Nikko Asset Management Co. is aiming to bolster assets it oversees by about a third to $272 billion in five years, counting on Japanese investors to scoop up riskier securities as inflation accelerates.
(Bloomberg) — Nikko Asset Management Co. is aiming to bolster assets it oversees by about a third to $272 billion in five years, counting on Japanese investors to scoop up riskier securities as inflation accelerates.
Renewed demand for stocks will boost the Nikkei 225 Stock Average to 40,000 by 2026, Chief Investment Officer Hiroshi Yoh said in an interview. Japan’s core inflation will likely stay above 2%, while the 10-year government bond yield will hit 2% versus 0.7% now, he said. Tokyo-based Nikko Asset currently manages around 30 trillion yen ($204 billion).
“Most Japanese investors are still warming up” to the idea of buying and selling assets when there’s inflation, Yoh said. “Japan has stayed in a deflationary environment for 30 years and most investors never experienced inflation, so they don’t know how to react.”
Nikko is hoping to guide more of those investors in their trading decisions. To achieve its goal of a 10 trillion yen increase in assets under management, Nikko needs inflows of 800 billion yen per year if the stock market gains on average about 5% annually, Yoh said.
Only fund mangers that are in the top quartile in terms of returns generally get more mandate from investors, Yoh said. Those in the second quartile typically see their asset size stay steady while funds that are in the two lower levels tend to see fund outflows, he said.
Yoh said he aims to increase the portion of the firm’s funds in the first and second quartiles to 60% from around 55%.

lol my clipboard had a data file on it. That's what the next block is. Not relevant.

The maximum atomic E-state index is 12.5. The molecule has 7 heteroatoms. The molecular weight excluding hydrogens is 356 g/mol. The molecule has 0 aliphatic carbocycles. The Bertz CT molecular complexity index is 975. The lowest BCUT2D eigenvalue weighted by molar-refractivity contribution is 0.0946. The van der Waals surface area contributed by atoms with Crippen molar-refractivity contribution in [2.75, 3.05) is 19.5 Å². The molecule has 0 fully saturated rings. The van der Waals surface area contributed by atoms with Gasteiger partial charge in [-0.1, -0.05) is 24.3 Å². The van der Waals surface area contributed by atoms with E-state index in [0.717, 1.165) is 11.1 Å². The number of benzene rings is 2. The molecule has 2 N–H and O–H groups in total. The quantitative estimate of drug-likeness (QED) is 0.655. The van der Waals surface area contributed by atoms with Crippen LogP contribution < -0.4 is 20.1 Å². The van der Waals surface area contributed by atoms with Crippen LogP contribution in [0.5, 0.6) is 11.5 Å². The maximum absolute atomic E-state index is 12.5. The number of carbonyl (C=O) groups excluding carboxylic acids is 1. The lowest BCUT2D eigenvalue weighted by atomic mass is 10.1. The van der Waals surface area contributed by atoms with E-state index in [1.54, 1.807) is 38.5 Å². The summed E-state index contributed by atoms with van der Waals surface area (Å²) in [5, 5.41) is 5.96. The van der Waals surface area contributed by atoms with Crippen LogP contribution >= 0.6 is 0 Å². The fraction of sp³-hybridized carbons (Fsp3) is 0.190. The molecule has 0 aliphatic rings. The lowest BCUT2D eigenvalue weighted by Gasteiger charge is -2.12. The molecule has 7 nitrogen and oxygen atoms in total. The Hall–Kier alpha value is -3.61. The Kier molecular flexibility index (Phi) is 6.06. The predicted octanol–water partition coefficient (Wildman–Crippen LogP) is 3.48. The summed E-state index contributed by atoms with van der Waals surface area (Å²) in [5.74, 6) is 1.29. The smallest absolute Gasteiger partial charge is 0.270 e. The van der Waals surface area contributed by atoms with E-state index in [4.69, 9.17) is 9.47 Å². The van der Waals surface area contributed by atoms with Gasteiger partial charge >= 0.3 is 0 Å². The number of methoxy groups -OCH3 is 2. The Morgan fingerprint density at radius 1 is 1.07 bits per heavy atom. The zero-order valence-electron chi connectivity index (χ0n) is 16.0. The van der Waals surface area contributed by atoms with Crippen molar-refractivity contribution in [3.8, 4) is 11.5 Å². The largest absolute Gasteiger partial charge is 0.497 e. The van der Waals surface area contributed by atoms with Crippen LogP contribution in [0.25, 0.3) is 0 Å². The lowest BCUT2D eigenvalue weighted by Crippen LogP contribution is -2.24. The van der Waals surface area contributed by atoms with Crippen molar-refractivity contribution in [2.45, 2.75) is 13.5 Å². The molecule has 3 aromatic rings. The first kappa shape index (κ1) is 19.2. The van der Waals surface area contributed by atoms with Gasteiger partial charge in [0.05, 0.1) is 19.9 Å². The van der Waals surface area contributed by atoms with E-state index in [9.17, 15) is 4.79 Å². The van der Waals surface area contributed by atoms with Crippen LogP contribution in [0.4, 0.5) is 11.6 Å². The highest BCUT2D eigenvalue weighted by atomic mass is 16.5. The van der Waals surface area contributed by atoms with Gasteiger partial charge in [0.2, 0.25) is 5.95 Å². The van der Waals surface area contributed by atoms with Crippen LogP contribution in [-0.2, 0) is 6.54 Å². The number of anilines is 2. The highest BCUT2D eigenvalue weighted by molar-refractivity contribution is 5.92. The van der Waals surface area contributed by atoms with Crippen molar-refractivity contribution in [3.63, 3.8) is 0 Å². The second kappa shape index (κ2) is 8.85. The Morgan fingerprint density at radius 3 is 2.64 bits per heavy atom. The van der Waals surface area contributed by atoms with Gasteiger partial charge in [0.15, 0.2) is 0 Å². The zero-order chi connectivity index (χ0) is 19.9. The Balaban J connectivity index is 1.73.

The key to investment success lies in identifying secular trends, and inflation, artificial intelligence and dealing with an aging society are among the long-term developments that investors need to focus on.
“We clearly see the AI revolution taking place,” Yoh said. “Companies that can make their business efficient, cut costs, provide new products and services, and enjoy benefits from AI are seeing their share prices rally.”
Nikko Asset is also looking to boost its line-up of investment products in illiquid assets such as private debt and alternative investments, and expand other businesses such as cash management services, given increased demand from investors, he said.
Yoh started working in Tokyo’s financial industry in 1989. That was the year that Japanese share prices hit a peak, before the asset-market bubble collapsed and led to three decades of economic stagnation. The sluggish market in those years forced fund managers to look hard for companies with a bright outlook.
“It’s important not to get that big picture wrong,” he said.
–With assistance from Winnie Hsu.
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